I've mentioned before that this is one of my favorite dishes, like, ever. I got into the whole 'Singapore Chili' thing by means of chili bugs (here and here)... and from there, progressed to the proper mud crab version. Ecstatically good.
When something leaves such a good impression in your head, I almost advise AGAINST attempting to do it yourself because SURELY, you're setting yourself up for disappointment. Nonetheless, a few cooking shows and online recipes later, I was encouraged to give it a go.
No way was I going to risk something as dear as a mud crab (which is not just exxy but also trickier to cook at home) so I opted for the prawn version. Safer but I could still imagine it being awesome.
I saw a method of cooking chili mud crab on Food Safari (here) but my final method is a cross between that and this recipe for chili prawns.
Singapore Chili Prawns
- 1 brown onion, diced
- 1 large red chili, chopped
- 1 clove garlic, chopped
- 1 cm of ginger, chopped
- 6 large tiger prawns, de-veined and prepared (I opted to leave the shells on, Chinese-style)
- 4 tbsp tomato sauce
- 2 tbsp sweet chili sauce
- 1 tsp tomato paste
- juice of 1/2 a lime
- 2 tsp sugar (I used palm sugar)
- 1 tsp light soy sauce
- 1/2 cup water
- 1 tsp cornflour
- 1 egg
- coriander to garnish
- rice or white bread to serve with
1. In a blender/food processor, blitz together the onion, chili, garlic and ginger until it is paste-like.2. In a small bowl, combine the tomato sauce, sweet chili sauce, tomato paste and lime juice.3. Dissolve the cornflour with the 1/2 cup of water and set aside.
4. In a wok, heat up a bit of vegetable oil. Fry the onion paste until it becomes slightly browned.5. Add the prawns and stir-fry until color change JUST occurs.
6. Add the tomato sauce mixture and reduce the heat to a simmer.7. After about 5min, add the water with cornflour (mix it up a bit just before you add it because otherwise, the cornflour would have settled) and stir in. Bring it back up to the boil.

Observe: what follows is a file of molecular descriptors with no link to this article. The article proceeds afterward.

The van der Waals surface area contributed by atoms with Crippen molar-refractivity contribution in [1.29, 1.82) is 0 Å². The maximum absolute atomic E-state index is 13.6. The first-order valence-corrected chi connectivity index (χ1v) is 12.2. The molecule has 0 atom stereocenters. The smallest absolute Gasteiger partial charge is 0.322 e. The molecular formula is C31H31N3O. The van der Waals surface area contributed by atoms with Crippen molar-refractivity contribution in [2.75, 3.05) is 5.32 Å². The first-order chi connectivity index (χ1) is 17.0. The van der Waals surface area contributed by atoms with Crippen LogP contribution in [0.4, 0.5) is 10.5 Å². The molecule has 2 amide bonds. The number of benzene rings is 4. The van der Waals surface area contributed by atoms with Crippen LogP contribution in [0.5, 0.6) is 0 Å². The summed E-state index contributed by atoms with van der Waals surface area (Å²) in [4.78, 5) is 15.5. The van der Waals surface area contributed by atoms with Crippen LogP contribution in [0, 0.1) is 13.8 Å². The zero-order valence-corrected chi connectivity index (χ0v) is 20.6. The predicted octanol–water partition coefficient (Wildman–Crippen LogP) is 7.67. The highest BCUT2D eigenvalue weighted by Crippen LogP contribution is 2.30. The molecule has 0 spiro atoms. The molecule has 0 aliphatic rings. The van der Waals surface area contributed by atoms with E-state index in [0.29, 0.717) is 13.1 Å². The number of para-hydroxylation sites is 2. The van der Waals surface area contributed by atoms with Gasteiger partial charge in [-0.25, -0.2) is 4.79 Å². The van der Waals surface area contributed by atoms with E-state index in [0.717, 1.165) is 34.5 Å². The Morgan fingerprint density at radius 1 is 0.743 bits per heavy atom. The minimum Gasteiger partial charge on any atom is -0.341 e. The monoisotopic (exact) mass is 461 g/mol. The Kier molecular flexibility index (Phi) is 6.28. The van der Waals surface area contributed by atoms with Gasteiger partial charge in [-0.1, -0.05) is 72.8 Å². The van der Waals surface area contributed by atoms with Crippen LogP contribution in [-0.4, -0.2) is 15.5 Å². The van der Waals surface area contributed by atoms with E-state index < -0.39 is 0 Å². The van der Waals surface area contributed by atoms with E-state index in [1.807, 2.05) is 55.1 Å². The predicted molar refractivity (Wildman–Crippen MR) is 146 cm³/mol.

8. Adjust the flavors with addition of sugar and soy sauce (for saltiness). You might wish to adjust the levels of tomato sauce and/or lime juice too. The hardest part is getting a nice flavor balance.
9. One the seasoning is corrected, break an egg in and gently stir it around so that you get streams of egginess throughout the sauce. Obviously you can beat the egg first before adding it in but either way is fine.
10. Serve hot with rice/bread and garnished with a bit of coriander.
I had a bit of an incident with palm-sugar over kill so my sauce was on the sweet side (I added more palm sugar than the above recipe specifies). That aside, the flavors were still wonderfully complex: sweet, salty, sour and chili. A genius combination!
The heroes of the dish were the HUGE tiger prawns that my dad sourced. Great work. I made this meal for my parents because they liked the mud crab version at Kingsleys so much.
They are quite brutal with their feedback so: mum's opinion is that the sauce was too sweet and the flavors seemed more 'obvious' (her exact phrasing was that she had no idea what was in the Kingsley sauce but she could tell mine had tomato sauce). Dad has a sweet palate so he didn't mind that... in fact, he was quite happy to mop up the left over sauce with bread the next day. However, when I mentioned that some recipes I read called for shrimp paste, they both exclaimed that this might be the missing 'x factor'.
The sauce was also quite 'intense' so I might add a bit more starchy water next time to make it SLIGHTLY soupier and less 'paste-like'.
All in all, this recipe is really easy to reproduce and the result is tasty but might still need some work. I'm leaning towards a method that doesn't require sweet chili sauce because whilst I know that the recipe traditionally calls for tomato sauce, I think it is the sweet chili that reduced authenticity? In the future, I'd also like to beef up the spice factor because even mum thought the sauce was mild! But that's of course, a matter of preference.